• If health was a fundamental right, then the government would be compelled to think seriously about the pollution aspect or the environmental impact when, say, granting permissions for new industries or framing development policies.

Need for making healthcare a fundamental right

  • The right to equality guaranteed under Article 15 upholds non-discrimination on the basis religion, race, caste, gender, place of birth, etc.
  • However, the dismal investment in public health for decades has made healthcare a privilege available to a few.
  • The constitutional right to health is critical to breaking discriminatory structures that will otherwise continue to perpetuate inequality in all spheres of life, including education, opportunity, wealth, and social mobility.
  • The judicial interpretation of the right to life and liberty under Article 21 in several judgments as inclusive of health was crucial, but has its limitations.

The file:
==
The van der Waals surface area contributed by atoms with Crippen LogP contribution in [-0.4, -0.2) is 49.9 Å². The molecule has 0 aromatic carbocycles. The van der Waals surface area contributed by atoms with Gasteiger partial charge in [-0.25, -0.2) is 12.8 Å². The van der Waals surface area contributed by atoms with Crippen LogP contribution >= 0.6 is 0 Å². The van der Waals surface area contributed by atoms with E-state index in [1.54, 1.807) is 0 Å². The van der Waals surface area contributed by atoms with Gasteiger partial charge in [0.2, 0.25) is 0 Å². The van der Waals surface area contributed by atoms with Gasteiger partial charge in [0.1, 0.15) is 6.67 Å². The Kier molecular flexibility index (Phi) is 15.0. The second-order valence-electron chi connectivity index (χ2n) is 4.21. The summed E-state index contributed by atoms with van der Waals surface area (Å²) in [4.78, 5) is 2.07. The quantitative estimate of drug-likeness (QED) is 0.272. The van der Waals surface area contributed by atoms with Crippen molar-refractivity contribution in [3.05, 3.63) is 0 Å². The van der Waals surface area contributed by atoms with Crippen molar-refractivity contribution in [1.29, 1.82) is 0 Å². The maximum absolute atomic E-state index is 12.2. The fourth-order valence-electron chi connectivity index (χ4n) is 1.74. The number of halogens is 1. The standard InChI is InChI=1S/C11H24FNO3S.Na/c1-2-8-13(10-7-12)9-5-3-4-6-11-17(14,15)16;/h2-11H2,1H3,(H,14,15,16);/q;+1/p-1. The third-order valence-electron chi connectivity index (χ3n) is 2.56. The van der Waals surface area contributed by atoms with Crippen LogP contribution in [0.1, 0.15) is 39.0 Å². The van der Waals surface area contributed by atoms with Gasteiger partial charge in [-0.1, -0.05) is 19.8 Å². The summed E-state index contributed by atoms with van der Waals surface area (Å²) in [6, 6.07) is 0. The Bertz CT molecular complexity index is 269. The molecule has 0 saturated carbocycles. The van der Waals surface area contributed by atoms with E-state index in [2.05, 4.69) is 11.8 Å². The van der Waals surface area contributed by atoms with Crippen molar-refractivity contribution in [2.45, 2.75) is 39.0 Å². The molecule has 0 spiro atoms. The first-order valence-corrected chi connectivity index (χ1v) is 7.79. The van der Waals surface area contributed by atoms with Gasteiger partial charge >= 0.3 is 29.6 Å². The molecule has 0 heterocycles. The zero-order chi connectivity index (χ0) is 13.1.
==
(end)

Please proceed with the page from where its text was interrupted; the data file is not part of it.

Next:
• The universal access to healthcare is now as achievable as it is indispensable. The rights of people are not stagnant, and must evolve as the country evolves.
  • Ayushman Bharat is an ambitious scheme with great potential, but there is a difference between a rights and a service-delivery model of development.
  • If health is a fundamental right, it will give a spine to the entire health ecosystem, empower doctors and healthcare workers, and ensure transparency, inclusivity, and accountability.
  • Moreover, it will pave the way for special legislation, capable institutions, increased budgets, medical training and research, wellness and prevention, and outreach of services; thereby instilling immense confidence and positivity amongst the citizens.
  • In a country where 63 million people slip back into poverty due to catastrophic healthcare costs, it is hard not to see the logic of legally mandating health as a right, and thereby empowering the citizen to hold the state accountable for it.